Friday, 18 March 2011

When is a pledge "not a pledge"?

Up to today, only five pledges have appeared on Barnet council's social media site Barnet Pledgebank. The first, asking for volunteers to provide some IT training if the council "provides" some training space at Hendon library, was planted - seeded, if you like - by the council to get things going.

To date, that is the only pledge to be fulfilled, in the sense that it has received the target number of signatories.

For only three of the 18 proposed sites for Royal Wedding street parties, has the target number of people come forward. Is this how a borough shows its loyalty? Poor councillor Rams has been pressed into writing "his own" blog so as to compete with the independent Barnet bloggers. At this rate, I can see councillors Coleman, etc, being goaded into the streets to put up the bunting and dish up the jelly themselves on 29 April.

OK, so what are the hard facts on Barnet Pledgebank? I can now reveal to you what my team of dedicated volunteer researchers has found out:

Up to 16 March (I can't remember when it started: around Christmas?) this public engagement tool had elicited the staggeringly small number of 37 suggestions from residents.

4 of these have gone up on the website; they could be joined soon by StreamLaneLitter. The time has passed for GrangeAvenueSnowClearing.

Of the rest of the suggestions a few are simply requests for information.

All the suggestions have been sorted using the following criterion: "Is it a pledge?"

The big majority, 24, are deemed to be "not a pledge" - even though some of them are. For example, these most definitely are pledges or are in the spirit of pledges (the authors might recognise their work):
"As long as my fellow bloggers do the same, I will continue faithfully to monitor the activities of Barnet Council, and report them as fully and as accurately as possible to the residents of this borough, hopefully in a manner that is both entertaining and informative. I will not expect any allowance or payment for this civic service."

"The Valley Centre is a Church Run, non profit community Centre on the Dollis Valley Estate. We plan to run a Community Fun Day to celebrate our 20th anniversary on Saturday 25th June 2011 on the Dollis Valley Estate. We would appreciate the support of local people to make this a huge success. Help could include: delivering leaflets, providing prizes for a tombola, erecting gazebos etc on the day. Any other ideas welcome."

"I pledge to help make Barnet allotments part of a thriving community for healthy eating and activity by encouraging all Barnet Councillors to join in my vision."

"I will receive a polite letter from Brian Coleman if it kills me. If everyone else writes a letter to him to maybe just one of us will succeed."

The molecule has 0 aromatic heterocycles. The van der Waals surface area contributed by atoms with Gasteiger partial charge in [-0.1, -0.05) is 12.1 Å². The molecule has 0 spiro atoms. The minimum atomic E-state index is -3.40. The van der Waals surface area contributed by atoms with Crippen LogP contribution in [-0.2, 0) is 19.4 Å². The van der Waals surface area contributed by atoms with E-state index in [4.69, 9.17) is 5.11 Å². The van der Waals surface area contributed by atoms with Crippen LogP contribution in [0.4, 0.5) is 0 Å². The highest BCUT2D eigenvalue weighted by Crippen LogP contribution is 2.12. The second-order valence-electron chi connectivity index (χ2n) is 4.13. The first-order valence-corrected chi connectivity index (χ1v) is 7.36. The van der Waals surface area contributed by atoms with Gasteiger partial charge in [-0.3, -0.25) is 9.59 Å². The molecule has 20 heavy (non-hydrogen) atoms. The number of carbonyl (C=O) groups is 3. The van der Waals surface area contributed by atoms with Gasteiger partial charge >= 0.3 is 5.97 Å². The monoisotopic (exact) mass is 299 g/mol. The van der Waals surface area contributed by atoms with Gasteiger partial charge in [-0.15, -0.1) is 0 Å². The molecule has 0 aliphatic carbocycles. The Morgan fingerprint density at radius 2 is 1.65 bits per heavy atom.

Most of the suggestions deemed to be "not a pledge" are, to be fair, not pledges but angry expostulations about the plans of Barnet council to cut services or introduce easyCouncil ideas. (In fact, I think I wrote a few of them - it was so long ago now, I forget.) For example, "I will fight tooth and nail to stop the council raising allotment rents by 200% even if no one else writes to their councillor" and "Please keep our North Finchley sure start children's centre open".


Would it have killed the council to publish the critical comments and all the "non pledges" on their website? No, it wouldn't if, and it is a big and unfulfilled if, they could be diluted by the masses of genuine pledge ideas submitted by residents.

The fact is, those ideas have not come flooding in. Like me, I suspect that most residents find the whole idea of Pledgebank bewildering if not insulting.

Finally, can I remind people once more that we are paying for this crap. Pledgebank is a fraud.

P.S. Blogger Mr Reasonable's suggestion is still "under consideration":
“I will pledge to give up 4 hours of my time every month to scrutinise and challenge all invoices over £10,000 to help the Council reduce unnecessary spending so long as five other people will make a similar time commitment to sit on the panel and that Barnet Council will genuinely participate in the process and listen to the advice and opinions given.”
This suggestion - I forget whose - is not only "not a pledge" but it is deemed "against council policy" - for the time being:
"If the Council will follow Her Majesty's Secretary of State for Communities instruction and welcome journalists and citizen journalists to film and record meetings of the Council, I will form a rota of people to ensure that every meeting is filmed and broadcast online at no cost to the public purse."

1 comment:

Mr Mustard said...

And the Pledgebank isn't even in the A-Z index, Parking Tickets are of course.
PPP for something poor planning, I'd say.